No Contact With Flood Waters Advisory, Tips To Stay Safe During Flood Clean-Up

Michigan State Police and emergency managers want to be sure flood victims stay safe while recovering from the flooding.
The Health Department says not to have contact with flood waters. 
The Health Department also recommends:
Avoid all body contact with flood waters. 
Wear protective gear such as gloves and waders if in contact with floodwaters.
If you have been in contact with floodwaters, be sure you are up to date on vaccinations for Tetanus, Hepatitis A, and Hepatitis B. 
Stay out of flooded basements until water recedes; wait before attempting clean-up. 
If there is standing water over your septic tank, avoid flushing your toilets. 
Avoid any unnecessary use of water to reduce the amount of sewage produced. 
If you suspect floodwater has entered your well, do not use the water until it has been chlorinated by a professional well drilling or plumbing service. 
If water must be used before it has been professionally treated, you should boil it for 3-5 minutes before personal consumption.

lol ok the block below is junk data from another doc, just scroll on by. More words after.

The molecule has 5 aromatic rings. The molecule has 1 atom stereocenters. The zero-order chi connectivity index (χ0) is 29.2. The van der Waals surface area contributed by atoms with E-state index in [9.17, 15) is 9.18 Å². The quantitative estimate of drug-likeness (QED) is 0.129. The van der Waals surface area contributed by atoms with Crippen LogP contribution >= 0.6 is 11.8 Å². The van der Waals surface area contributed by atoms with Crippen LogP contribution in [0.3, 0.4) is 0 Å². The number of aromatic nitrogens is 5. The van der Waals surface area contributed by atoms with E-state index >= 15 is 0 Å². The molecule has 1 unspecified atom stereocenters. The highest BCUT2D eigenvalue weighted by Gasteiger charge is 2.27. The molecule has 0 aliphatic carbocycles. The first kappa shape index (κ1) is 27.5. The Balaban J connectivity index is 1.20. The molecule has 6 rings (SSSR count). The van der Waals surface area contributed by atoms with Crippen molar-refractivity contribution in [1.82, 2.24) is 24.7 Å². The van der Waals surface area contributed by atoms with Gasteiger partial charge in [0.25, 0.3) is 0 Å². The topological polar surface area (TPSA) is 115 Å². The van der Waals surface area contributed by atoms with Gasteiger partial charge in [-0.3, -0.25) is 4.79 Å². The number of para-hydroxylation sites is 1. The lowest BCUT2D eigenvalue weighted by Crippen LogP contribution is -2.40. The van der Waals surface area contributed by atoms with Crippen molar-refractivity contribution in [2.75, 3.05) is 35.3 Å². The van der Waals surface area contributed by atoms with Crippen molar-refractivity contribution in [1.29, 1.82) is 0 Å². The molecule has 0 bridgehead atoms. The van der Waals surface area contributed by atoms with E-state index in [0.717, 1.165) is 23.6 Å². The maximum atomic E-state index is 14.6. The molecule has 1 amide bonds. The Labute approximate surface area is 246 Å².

Once it has been deemed safe to return to your home, here are some tips on what you should do.
First off, if you have a well, you should flush out your water system to be sure your water isn't contaminated. A registered contractor can even come and disinfect everything for you.

Also, don't hesitate to reach out to your local health department for help.

If there is mold in your home, bleach is your best option. Experts recommend using a mixture of one cup of bleach to one gallon of water. But if you have more than 10 square feet of mold, it's best to call a professional to remove it.

Mold can cause serious health issues if not taken care of properly.

When you start repairing your home, be sure electrical breakers are off and there aren't any hidden, downed power lines near you. 
 And lastly, be aware that floodwaters in and around your home could contain chemicals or sewage and have hidden pieces of metal or glass floating around.
For more tips, head to Michigan Flood Ready